St. Oliver Plunkett was born on 1 November 1625 into an influential Anglo-Norman family at Loughcrew, near Oldcastle, Co Meath. In 1647, he went to the Irish College in Rome to study for the priesthood and was ordained a priest in 1654. The arrival of Cromwell in Ireland in 1649 initiated the massacre and persecution of Catholics. Cromwell left in 1650 but his legacy was enacted in anti-Catholic legislation. During the 1650s, Catholics were expelled from Dublin and landowners were dispossessed. Catholic priests were outlawed and those who continued to administer the sacraments were hanged or transported to the West Indies. To avoid persecution, Plunkett petitioned to remain in Rome, and in 1657 became a professor of theology.
When anti-Catholicism eased, Plunkett returned to Ireland. In 1657 he became archbishop of Armagh. He set about reorganising the ravaged Church, and built schools both for the young and for clergy whom he found ‘ignorant in moral theology and controversies’. He tackled drunkenness among the clergy, writing ‘Let us remove this defect from an Irish priest, and he will be a saint.’
In 1670, he summoned an episcopal conference in Dublin, and later held numerous synods in his own archdiocese. However, he had a long standing difference with the archbishop of Dublin, Peter Talbot, over their rival claims to be primate of Ireland. He also antagonised the Franciscans, particularly when he favoured the Dominicans in a property dispute.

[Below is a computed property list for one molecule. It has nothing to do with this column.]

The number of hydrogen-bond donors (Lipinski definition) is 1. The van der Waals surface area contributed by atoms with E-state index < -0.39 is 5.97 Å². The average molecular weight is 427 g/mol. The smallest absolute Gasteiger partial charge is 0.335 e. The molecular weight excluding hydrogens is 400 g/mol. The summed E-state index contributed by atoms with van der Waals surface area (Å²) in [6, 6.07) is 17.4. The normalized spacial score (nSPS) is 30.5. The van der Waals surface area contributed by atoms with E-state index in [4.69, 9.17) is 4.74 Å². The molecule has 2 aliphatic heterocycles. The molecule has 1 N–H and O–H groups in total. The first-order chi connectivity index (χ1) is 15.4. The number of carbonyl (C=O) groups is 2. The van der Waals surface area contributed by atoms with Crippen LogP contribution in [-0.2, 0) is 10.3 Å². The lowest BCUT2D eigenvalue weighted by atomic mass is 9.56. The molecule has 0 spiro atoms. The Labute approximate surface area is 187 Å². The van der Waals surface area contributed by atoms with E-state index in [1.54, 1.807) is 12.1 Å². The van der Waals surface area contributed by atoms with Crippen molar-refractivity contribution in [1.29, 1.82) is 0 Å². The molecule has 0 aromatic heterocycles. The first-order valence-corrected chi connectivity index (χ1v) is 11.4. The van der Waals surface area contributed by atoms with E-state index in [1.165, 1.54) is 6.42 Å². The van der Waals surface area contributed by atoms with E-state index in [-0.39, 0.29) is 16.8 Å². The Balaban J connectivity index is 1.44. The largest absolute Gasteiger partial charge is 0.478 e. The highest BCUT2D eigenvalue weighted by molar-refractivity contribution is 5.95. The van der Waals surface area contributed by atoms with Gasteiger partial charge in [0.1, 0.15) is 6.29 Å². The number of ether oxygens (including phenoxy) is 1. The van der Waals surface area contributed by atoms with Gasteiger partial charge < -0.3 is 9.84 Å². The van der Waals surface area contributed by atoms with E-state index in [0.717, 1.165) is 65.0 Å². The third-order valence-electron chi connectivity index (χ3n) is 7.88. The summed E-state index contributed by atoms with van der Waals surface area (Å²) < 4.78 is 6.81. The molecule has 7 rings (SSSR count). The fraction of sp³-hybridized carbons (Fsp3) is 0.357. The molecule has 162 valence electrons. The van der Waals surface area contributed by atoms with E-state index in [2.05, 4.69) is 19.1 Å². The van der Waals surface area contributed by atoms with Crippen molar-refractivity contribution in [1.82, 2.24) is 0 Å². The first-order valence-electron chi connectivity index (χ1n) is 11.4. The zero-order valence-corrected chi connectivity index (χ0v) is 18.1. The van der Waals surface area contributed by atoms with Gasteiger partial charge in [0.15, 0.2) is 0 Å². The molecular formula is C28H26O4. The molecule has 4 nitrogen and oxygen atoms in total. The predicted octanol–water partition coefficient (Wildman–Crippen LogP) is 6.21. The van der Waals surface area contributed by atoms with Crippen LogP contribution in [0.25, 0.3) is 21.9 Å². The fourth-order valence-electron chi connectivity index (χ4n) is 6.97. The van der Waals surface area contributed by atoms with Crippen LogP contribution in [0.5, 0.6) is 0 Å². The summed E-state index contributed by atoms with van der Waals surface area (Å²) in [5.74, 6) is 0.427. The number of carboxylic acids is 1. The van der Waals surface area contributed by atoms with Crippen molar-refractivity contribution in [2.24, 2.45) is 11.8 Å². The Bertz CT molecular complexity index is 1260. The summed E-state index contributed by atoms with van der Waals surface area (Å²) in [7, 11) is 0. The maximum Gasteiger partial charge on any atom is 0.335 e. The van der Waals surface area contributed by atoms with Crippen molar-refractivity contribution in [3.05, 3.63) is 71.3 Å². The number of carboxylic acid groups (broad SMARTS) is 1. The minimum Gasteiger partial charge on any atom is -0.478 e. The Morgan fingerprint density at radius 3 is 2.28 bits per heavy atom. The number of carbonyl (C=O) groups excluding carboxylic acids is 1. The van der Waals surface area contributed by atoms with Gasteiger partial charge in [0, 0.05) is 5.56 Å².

With the onset of new persecution in 1673, Plunkett went into hiding, refusing a government edict to register at a seaport and await passage into exile. In 1678, the so-called Popish Plot concocted in England by Titus Oates led to further anti-Catholicism. Archbishop Talbot was arrested, and Plunkett again went into hiding. The privy council in London was told he had plotted a French invasion.
In December 1679, Plunkett was imprisoned in Dublin Castle, where he gave absolution to the dying Talbot. Taken to London, he was found guilty in June 1681 of high treason on perjured evidence from two disaffected Franciscans. On 1 July 1681, Plunkett became the last Catholic martyr in England when he was hanged, drawn and quartered at Tyburn. He was beatified in 1920 and canonised in 1975, the first new Irish saint for almost seven hundred years.